AND PROBABLY ON RIGHTY BLOGS, TOO, BUT I DON'T READ THEM.
On December 6, someone posted a diary titled, "Today, I found out we have nothing." It was a long sob story that elicited the usual sympathy and offers of help from kind-hearted Kossacks.
Someone in the comments smelled a scam and checked it out. That someone was correct.
But here's the deal: the company that the scam artist diarist was traced back to had a product being advertised on many of the lefty blogs including TalkingPointsMemo, fivethirtyeight, Atrios and the Huffington Post as a weight loss wonder drug. And it was much worse than just trading on the sympathy of generous individuals. If you have dealt with them, you need to know some vital information.
This weekend I was at a friend's house. In her kitchen, I noticed a bottle of acai berry pills. Being curious, I asked her what they did. She said they were supposed to help you lose weight. She said they only cost $5 for shipping, so what did she have to lose?
My friend is a devotee of fivethirtyeight, so I asked her A red light went off in my head. I had remembered one of the commenters on the scam diary saying something about a product that was advertised by the company that was tied to the scam diarist. The commenter said that the company advertised that it "only charged for shipping," but then, people ordering it would find their accounts debited for $78.
I immediately told my friend that we needed to get on her computer and look at her account. Sure enough, there it was: a charge for $78.81 by Advanced Wellness Research. Today, my friend called her bank to report the fraud. Her bank immediately told her she needed to get a new debit card because the charge was scheduled to be made monthly. Her bank also tried to call several numbers associated with the withdrawal, but, naturally, none of them worked.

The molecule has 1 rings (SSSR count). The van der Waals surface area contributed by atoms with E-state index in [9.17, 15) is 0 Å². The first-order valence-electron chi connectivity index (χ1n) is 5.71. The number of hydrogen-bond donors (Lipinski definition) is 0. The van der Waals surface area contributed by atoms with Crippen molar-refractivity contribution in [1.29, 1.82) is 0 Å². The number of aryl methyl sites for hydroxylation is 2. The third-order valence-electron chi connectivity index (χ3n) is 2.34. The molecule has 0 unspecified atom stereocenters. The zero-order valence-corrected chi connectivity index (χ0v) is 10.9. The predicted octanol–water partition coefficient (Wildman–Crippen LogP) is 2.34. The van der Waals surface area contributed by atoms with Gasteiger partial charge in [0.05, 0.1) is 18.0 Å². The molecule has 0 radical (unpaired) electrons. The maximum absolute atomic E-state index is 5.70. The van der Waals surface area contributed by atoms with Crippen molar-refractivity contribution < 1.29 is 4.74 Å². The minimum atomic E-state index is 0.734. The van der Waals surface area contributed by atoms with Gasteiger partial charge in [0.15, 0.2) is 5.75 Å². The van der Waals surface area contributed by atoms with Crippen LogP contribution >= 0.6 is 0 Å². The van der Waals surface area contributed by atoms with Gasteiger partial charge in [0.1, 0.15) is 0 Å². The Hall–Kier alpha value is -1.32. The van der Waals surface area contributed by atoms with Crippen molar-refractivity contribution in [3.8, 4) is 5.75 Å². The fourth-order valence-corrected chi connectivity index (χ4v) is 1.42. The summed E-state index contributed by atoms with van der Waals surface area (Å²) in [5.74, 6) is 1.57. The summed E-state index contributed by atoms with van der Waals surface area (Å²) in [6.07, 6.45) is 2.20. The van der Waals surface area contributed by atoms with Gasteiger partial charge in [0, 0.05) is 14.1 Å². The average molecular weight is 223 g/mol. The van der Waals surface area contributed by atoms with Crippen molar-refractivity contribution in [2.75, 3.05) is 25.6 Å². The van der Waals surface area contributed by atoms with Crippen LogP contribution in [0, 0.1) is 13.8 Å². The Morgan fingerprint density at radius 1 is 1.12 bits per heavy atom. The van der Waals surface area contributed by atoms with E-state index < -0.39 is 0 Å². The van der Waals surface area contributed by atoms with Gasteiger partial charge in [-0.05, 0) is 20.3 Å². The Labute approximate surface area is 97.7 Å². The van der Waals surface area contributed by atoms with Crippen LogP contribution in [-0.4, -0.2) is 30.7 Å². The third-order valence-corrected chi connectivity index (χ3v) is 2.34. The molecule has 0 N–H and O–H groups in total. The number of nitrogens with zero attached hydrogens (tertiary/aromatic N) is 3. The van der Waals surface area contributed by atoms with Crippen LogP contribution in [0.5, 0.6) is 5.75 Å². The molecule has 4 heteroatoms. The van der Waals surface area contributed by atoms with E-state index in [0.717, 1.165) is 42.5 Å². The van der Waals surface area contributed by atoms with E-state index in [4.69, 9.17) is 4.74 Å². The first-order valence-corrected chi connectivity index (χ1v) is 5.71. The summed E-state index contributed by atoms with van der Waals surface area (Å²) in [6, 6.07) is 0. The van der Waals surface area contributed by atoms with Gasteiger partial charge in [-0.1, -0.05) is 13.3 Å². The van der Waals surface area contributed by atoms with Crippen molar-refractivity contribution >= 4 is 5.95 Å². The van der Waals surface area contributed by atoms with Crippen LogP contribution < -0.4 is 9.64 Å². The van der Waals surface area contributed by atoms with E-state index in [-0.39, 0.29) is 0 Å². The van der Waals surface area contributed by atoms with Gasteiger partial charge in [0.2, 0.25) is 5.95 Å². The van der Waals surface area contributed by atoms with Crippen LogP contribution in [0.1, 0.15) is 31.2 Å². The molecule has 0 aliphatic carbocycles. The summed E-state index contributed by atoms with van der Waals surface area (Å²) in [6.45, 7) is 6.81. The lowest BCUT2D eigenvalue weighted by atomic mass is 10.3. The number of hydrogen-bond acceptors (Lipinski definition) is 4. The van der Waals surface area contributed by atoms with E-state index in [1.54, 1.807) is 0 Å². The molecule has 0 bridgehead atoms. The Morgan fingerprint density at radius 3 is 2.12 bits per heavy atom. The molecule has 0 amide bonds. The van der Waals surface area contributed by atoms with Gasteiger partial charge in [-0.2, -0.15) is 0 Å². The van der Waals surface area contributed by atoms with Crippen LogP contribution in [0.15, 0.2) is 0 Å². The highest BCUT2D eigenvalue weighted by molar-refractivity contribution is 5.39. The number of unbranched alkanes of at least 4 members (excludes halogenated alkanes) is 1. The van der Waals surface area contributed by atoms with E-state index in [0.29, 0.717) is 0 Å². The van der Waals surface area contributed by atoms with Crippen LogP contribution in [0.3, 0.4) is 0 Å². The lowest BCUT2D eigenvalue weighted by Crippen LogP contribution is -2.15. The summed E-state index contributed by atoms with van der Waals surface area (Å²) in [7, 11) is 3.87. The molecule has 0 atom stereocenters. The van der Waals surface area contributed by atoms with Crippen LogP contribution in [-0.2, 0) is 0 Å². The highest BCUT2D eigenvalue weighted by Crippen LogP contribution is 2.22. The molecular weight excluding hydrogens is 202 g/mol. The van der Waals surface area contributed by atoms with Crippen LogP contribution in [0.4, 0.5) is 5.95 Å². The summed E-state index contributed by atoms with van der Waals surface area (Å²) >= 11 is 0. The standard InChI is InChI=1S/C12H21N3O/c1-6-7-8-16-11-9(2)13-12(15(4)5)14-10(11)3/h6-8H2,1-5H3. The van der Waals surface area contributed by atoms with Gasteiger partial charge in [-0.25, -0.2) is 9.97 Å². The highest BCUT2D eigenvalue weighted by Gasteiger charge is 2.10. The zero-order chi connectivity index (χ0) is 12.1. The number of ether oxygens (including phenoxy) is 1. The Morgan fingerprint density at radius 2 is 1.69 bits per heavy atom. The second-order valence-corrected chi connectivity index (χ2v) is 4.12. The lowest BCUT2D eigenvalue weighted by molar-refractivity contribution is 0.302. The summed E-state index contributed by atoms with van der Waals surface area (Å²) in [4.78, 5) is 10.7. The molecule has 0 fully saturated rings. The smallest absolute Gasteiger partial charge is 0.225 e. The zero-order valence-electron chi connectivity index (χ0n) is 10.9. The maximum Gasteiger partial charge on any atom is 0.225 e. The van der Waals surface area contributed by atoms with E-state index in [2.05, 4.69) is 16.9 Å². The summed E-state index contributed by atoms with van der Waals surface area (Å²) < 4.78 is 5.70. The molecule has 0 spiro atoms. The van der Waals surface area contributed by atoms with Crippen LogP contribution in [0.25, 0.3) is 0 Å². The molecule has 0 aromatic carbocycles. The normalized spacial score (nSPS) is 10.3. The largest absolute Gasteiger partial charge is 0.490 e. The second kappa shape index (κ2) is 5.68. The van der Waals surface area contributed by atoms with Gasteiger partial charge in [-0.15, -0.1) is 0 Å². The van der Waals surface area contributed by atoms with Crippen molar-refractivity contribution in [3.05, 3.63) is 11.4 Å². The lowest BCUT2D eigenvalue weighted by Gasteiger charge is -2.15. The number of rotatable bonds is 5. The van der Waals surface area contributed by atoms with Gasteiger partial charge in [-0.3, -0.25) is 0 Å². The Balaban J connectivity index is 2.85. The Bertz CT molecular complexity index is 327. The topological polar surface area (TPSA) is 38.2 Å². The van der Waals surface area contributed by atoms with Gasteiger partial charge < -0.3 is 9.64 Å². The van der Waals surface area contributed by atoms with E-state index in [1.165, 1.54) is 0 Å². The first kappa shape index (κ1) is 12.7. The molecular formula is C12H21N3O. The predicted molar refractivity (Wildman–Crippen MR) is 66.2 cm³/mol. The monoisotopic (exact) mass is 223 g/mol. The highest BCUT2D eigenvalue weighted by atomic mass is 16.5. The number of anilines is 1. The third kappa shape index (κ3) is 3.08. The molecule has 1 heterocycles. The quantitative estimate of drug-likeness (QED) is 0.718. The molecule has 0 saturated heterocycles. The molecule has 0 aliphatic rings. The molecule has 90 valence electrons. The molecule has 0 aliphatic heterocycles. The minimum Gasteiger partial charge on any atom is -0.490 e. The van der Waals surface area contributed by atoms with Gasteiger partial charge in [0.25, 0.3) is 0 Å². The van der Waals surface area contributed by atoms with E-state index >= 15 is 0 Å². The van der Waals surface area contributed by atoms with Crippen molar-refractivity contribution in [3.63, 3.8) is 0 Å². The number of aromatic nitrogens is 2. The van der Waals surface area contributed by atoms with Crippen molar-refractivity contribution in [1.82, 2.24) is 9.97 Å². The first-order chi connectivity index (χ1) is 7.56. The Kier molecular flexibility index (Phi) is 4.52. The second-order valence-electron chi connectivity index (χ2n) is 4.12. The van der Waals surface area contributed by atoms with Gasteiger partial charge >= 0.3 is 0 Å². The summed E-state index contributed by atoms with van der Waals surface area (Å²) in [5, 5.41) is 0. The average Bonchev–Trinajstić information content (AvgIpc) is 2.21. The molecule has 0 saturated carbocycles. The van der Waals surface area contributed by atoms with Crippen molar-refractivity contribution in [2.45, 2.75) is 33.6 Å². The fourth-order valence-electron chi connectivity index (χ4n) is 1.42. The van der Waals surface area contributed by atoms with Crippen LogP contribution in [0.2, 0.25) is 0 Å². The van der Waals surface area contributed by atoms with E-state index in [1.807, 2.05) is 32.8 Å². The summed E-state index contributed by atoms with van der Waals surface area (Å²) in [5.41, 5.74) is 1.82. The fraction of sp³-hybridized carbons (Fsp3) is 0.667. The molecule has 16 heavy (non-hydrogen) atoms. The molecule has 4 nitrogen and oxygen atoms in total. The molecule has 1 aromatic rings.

So she now has a new debit card and her bank is following up on her fraud report.
I know this isn't much of a diary, but I couldn't let this go without warning y'all. If you or someone you know has been taken advantage of, GO TO YOUR BANK IMMEDIATELY.
UPDATE: To clarify.
- Popvent posts a diary about how his family has lost everything.
- He provides a link to his wife's business site, HealZoo, which, according to a comment by Kossack Ultraslacker, is linked to a number of scam sites. HealZoo is a weight loss website.
- A commenter pointed out that Popvent's IP address was linked to an acai berry scam. This commenter also noted that people would send for the acai berry pills thinking they were only paying shipping. Then their bank accounts would be charged $78.
I may have made a leap, based on other comments, that linked Popvent to the acai berry scam. If so, I apologize. However, based on the googling skills of smarter Kossacks than me, Popvent appears to be a bit shady.
And the acai berry scam is real.